Sometimes those esky laagers would form at Aldinga Beach, where you could drive your car onto the beach. “Look both ways before you go for a swim”. The young ones would have to be escorted to the water’s edge. People are horrified when I tell them about those cars on the beach but I have very fond memories. I’m just pissed off at all those wasted half hours where we weren’t allowed to swim after eating.
Mum’s favourite sayings:
If I’d lost something, ‘where did you leave it?’
Or, ‘it must be somewhere.’
Or if I was having a silent tantrum she’d say, ‘I can see the smi-I-I-le!’ Which would provoke tears of fury because of course, I would have to laugh.
Mum and dad divorced and then both remarried, but this second marriage for mum was pretty DV-packed. She didn’t have her own bank account or independent income, so it was hard to leave. I think we forget the huge changes for women in just one generation. Years later, when I told mum I was a lesbian, she said ‘I don’t know what that means for your life, but I hate men too.’
*Audience laughs and claps*
I moved to Sydney and was out on my own as soon as adultly possible, seventeen. I went to uni and had my first ever relationship, which was with a woman. This was the beginning of my logical families.
I was a lesbian years before I was a feminist. I lived with straight friends. I remember my Psychology 101 housemate telling me that lesbianism was a phase I was going through. He’d read it in a textbook.
Well, I’m 64 now so I’d better hurry up to fit in those other phases. In the mid-70’s I met a Glebe household of women who were like the Windsors of radical lesbianity.
They were wonderful. So exciting. They opened that magic door to feminist lesbianism. And through that door was an inflatable plane escape chute to a fabulous new life. They were the reason I was at the first Mardi Gras day march in 1978. I remember experiencing one downside of feminism pretty well straight away though because going to the movies was ruined. All those misogynist plots and characters became painfully clear. Took me ages to learn to zone by movie genre and enjoy them again.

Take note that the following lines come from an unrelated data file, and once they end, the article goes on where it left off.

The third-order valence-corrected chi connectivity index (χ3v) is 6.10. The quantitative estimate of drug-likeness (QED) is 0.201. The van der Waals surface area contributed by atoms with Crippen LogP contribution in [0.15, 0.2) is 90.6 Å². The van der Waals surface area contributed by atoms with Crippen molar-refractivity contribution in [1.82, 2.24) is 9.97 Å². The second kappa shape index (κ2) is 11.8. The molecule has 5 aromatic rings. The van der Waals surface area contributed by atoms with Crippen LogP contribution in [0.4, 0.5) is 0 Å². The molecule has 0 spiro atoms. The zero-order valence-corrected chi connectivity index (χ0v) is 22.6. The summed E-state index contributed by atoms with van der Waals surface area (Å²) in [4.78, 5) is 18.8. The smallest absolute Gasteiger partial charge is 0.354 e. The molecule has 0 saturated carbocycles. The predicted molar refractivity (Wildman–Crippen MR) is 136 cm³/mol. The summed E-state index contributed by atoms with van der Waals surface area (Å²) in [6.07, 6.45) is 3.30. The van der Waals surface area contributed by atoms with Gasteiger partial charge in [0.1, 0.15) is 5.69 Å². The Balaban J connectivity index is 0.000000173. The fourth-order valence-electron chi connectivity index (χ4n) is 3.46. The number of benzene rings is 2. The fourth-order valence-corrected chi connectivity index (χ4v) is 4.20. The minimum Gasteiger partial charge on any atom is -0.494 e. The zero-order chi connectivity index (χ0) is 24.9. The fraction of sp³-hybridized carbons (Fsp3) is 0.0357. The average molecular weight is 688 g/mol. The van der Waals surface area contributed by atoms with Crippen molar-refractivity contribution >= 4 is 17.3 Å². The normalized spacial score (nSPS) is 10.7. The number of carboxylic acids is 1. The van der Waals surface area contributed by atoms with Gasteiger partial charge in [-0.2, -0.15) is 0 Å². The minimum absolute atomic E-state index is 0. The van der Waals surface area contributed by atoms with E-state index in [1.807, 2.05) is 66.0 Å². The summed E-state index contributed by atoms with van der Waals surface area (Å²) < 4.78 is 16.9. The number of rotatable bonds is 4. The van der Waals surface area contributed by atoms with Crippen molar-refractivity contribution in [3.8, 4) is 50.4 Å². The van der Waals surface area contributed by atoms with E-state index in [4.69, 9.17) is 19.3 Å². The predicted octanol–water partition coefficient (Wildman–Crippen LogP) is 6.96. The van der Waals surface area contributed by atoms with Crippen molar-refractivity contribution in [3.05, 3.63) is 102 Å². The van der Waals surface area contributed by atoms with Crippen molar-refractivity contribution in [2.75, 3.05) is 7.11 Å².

Arthouse film? Thought-provoking foreigners.
Blockbuster? Piece of enjoyable crap.
So many lesbians! Uber exciting. You see, I didn’t know any other lesbians for the first few years. Only my partners. So when I went to a women’s dance at the Paddington Town Hall in the mid-70s, I was overcome with simultaneous excitement and excruciating shyness. I just did not know where to look.
In 1979 I joined the Stray Dags women’s band with Tina, Celeste, Ludo and Chris.
That’s where I got this name, Mystery for the hippies, and Carnage for the punks. We played at the Women’s Warehouse, which is a wonderful multi-storey women-only warehouse in the Haymarket, that had a restaurant, women’s business offices and dances and cabarets on the ground floor.
The Dags were quite the sardines in our own puddle for a while there. We toured interstate and we ended up number one on the independent record chart with our single, ‘Self Attack’ and album ‘Lemons Alive’. I recently posted ‘Let’s Have a Party’ on Youtube so you can see what we all looked like when we still had collagen.
When the Dags toured Adelaide, my mum came along and I dedicated one of our song ‘Rude Girls’ to her. She was chuffed.
So, my logical family took over at an early stage in my life.
I love seeing my five brothers and sisters but that happens once every couple of years. We were split between mum and dad, and Adelaide and Sydney, so we just didn’t know each other that well.
But, back to that DNA test.
In the results online I saw that my niece had done the same test and was lamenting that she appeared to be the whitest person on earth.
As was I except for that little bit of Iberian Peninsula! Aha! That must be you. Do I call you dad or root of mum?
Helen died a long time ago, in 1984. Orwell murdered her. Her friends, the ciggies and plonk turned on her in the end. I’m now 5 years older than she ever was. Of course, I regret that she died before the mandatory ‘running away from family’ period was over. So, I’ve missed 35 years of conversations with her as an ally.
But now I live in Port Kembla, and I’m sprouting more branches of the logical family tree there with my cat Queenie, and my partner Nellie, whose New Zealand two sisters and one brother are all gay.
But stranger than that, they’re all incredibly close.
Now that is just weird.
*Audience laughs and claps*